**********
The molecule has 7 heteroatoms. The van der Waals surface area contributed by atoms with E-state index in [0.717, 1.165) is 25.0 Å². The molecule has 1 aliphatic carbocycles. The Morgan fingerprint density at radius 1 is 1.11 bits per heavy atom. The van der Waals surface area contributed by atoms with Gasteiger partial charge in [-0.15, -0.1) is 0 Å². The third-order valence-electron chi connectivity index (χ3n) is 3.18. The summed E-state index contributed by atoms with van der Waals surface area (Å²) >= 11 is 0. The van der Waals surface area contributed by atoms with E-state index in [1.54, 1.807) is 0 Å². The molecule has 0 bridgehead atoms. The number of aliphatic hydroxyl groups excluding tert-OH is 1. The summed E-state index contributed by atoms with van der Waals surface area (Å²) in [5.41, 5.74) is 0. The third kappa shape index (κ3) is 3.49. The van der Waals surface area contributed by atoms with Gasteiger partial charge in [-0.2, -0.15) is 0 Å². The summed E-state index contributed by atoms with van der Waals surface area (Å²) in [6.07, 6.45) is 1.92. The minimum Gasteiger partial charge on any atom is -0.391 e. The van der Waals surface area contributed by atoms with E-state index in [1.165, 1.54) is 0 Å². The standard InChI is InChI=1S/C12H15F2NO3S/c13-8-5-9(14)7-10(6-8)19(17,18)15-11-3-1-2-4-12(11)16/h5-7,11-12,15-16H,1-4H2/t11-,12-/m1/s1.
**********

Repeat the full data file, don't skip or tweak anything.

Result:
The molecule has 7 heteroatoms. The van der Waals surface area contributed by atoms with E-state index in [0.717, 1.165) is 25.0 Å². The molecule has 1 aliphatic carbocycles. The Morgan fingerprint density at radius 1 is 1.11 bits per heavy atom. The van der Waals surface area contributed by atoms with Gasteiger partial charge in [-0.15, -0.1) is 0 Å². The third-order valence-electron chi connectivity index (χ3n) is 3.18. The summed E-state index contributed by atoms with van der Waals surface area (Å²) >= 11 is 0. The van der Waals surface area contributed by atoms with E-state index in [1.54, 1.807) is 0 Å². The molecule has 0 bridgehead atoms. The number of aliphatic hydroxyl groups excluding tert-OH is 1. The summed E-state index contributed by atoms with van der Waals surface area (Å²) in [5.41, 5.74) is 0. The third kappa shape index (κ3) is 3.49. The van der Waals surface area contributed by atoms with Gasteiger partial charge in [-0.2, -0.15) is 0 Å². The summed E-state index contributed by atoms with van der Waals surface area (Å²) in [6.07, 6.45) is 1.92. The minimum Gasteiger partial charge on any atom is -0.391 e. The van der Waals surface area contributed by atoms with E-state index in [1.165, 1.54) is 0 Å². The standard InChI is InChI=1S/C12H15F2NO3S/c13-8-5-9(14)7-10(6-8)19(17,18)15-11-3-1-2-4-12(11)16/h5-7,11-12,15-16H,1-4H2/t11-,12-/m1/s1.